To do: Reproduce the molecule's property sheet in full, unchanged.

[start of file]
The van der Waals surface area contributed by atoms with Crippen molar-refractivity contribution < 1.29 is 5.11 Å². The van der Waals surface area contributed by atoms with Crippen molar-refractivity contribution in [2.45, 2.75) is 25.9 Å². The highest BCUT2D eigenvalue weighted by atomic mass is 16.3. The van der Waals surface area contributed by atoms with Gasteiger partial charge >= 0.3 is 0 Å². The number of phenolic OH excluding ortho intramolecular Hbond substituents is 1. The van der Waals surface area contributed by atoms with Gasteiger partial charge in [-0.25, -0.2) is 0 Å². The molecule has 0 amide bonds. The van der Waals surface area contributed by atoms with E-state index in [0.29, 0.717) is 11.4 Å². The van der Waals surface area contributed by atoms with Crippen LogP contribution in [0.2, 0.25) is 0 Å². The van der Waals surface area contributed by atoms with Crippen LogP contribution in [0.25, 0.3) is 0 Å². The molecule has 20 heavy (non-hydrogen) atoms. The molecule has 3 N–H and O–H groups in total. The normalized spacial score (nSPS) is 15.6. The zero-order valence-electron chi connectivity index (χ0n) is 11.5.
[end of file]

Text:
The van der Waals surface area contributed by atoms with Crippen molar-refractivity contribution < 1.29 is 5.11 Å². The van der Waals surface area contributed by atoms with Crippen molar-refractivity contribution in [2.45, 2.75) is 25.9 Å². The highest BCUT2D eigenvalue weighted by atomic mass is 16.3. The van der Waals surface area contributed by atoms with Gasteiger partial charge >= 0.3 is 0 Å². The number of phenolic OH excluding ortho intramolecular Hbond substituents is 1. The van der Waals surface area contributed by atoms with Gasteiger partial charge in [-0.25, -0.2) is 0 Å². The molecule has 0 amide bonds. The van der Waals surface area contributed by atoms with E-state index in [0.29, 0.717) is 11.4 Å². The van der Waals surface area contributed by atoms with Crippen LogP contribution in [0.2, 0.25) is 0 Å². The van der Waals surface area contributed by atoms with Crippen LogP contribution in [0.25, 0.3) is 0 Å². The molecule has 20 heavy (non-hydrogen) atoms. The molecule has 3 N–H and O–H groups in total. The normalized spacial score (nSPS) is 15.6. The zero-order valence-electron chi connectivity index (χ0n) is 11.5.